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15 Bed-Stuy Gardens to Get an Upgrade Thanks to Federal Grant

By Paul DeBenedetto | September 20, 2013 8:31am
 Hattie Carthan Community Garden in Bedford-Stuyvesant.
Hattie Carthan Community Garden in Bedford-Stuyvesant.
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DNAinfo/Ewa Kern-Jedrychowska

BEDFORD-STUYVESANT — Fifteen Bed-Stuy community gardens will be getting an upgrade this year, thanks to a $30,000 federal grant.

The United States Environmental Protection Agency awarded $30,000 this week to Green Guerillas, a local nonprofit that teaches gardening skills to residents.

The money will be going to the group's Youth Tillers program, which will teach young Bed-Stuy residents how to compost and harvest rainwater in order to better serve local gardens, according to the EPA.

"The grant to Green Guerillas will educate young people in Brooklyn on ways they can utilize urban land, create healthier neighborhoods and get people working together to solve problems,” EPA regional administrator Judith A. Enck said in a statement.

The $30,000 grant was part of the agency's Environmental Justice Small Grants Program, which helps support community organizations working on public health issues.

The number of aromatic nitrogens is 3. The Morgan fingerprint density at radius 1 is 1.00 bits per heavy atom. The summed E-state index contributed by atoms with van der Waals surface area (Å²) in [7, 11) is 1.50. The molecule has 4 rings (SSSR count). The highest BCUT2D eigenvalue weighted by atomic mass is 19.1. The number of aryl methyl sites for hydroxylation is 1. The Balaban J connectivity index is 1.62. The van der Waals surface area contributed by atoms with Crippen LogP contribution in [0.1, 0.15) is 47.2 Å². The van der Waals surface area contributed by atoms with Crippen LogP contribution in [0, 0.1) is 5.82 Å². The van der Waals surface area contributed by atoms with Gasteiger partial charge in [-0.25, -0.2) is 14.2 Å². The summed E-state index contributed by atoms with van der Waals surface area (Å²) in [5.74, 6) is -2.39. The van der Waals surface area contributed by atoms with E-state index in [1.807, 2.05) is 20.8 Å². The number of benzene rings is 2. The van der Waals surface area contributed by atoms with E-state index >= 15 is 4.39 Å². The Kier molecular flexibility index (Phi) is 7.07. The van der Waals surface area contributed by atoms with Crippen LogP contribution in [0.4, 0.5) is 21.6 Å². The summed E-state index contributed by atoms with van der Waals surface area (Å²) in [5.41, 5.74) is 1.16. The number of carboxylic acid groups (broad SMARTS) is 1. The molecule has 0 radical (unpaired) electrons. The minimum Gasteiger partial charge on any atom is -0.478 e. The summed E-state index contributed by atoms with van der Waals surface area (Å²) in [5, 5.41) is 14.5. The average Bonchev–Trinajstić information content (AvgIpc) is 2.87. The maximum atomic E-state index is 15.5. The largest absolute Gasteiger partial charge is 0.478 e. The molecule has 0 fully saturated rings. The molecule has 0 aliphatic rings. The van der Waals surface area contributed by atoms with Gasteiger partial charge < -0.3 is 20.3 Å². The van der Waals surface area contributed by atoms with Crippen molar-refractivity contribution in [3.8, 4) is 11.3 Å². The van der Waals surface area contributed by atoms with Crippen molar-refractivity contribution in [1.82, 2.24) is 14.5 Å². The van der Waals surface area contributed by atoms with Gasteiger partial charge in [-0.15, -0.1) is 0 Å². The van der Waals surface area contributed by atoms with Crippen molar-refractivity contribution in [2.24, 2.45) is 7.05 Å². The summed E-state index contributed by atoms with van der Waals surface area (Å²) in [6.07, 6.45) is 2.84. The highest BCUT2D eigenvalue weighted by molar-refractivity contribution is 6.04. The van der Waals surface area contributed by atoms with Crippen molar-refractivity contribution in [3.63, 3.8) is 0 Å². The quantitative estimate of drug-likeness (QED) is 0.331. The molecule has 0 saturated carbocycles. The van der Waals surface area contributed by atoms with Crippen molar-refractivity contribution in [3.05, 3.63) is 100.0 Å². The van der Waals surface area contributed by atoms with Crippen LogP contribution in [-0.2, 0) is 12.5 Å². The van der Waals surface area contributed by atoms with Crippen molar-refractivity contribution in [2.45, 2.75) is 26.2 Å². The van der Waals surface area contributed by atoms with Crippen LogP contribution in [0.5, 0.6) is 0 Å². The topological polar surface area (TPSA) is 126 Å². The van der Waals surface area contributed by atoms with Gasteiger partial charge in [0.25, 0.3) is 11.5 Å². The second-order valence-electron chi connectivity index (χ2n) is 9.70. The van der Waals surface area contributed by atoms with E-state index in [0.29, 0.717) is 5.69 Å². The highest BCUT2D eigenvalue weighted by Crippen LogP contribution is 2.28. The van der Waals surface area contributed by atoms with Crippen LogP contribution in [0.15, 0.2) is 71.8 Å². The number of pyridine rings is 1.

The EPA received applications from five city groups this year, and a spokesman for the agency said Green Guerillas was chosen because of its track record in helping underserved communities.

"[Grants] are given to projects where people are being positively affected in their local communities," spokesman John Martin said. "It has a real impact on peoples' lives."

Kids will learn to install rainwater systems used to reduce runoff and sewer overflows, while also teaching locals with hands-on demonstrations, including healthy cooking classes.

Green Guerillas, which did not respond to inquiries, helps support the Hattie Carthan Community Market at Bed-Stuy's Hattie Carthan Garden, on Marcy Avenue between Lafayette Avenue and Clifton Place, according to the market's website.

Carthan, herself a Bed-Stuy resident, helped found the Green Guerillas, according to the Parks Department.

It was not immediately known which Bed-Stuy gardens would benefit from the grant.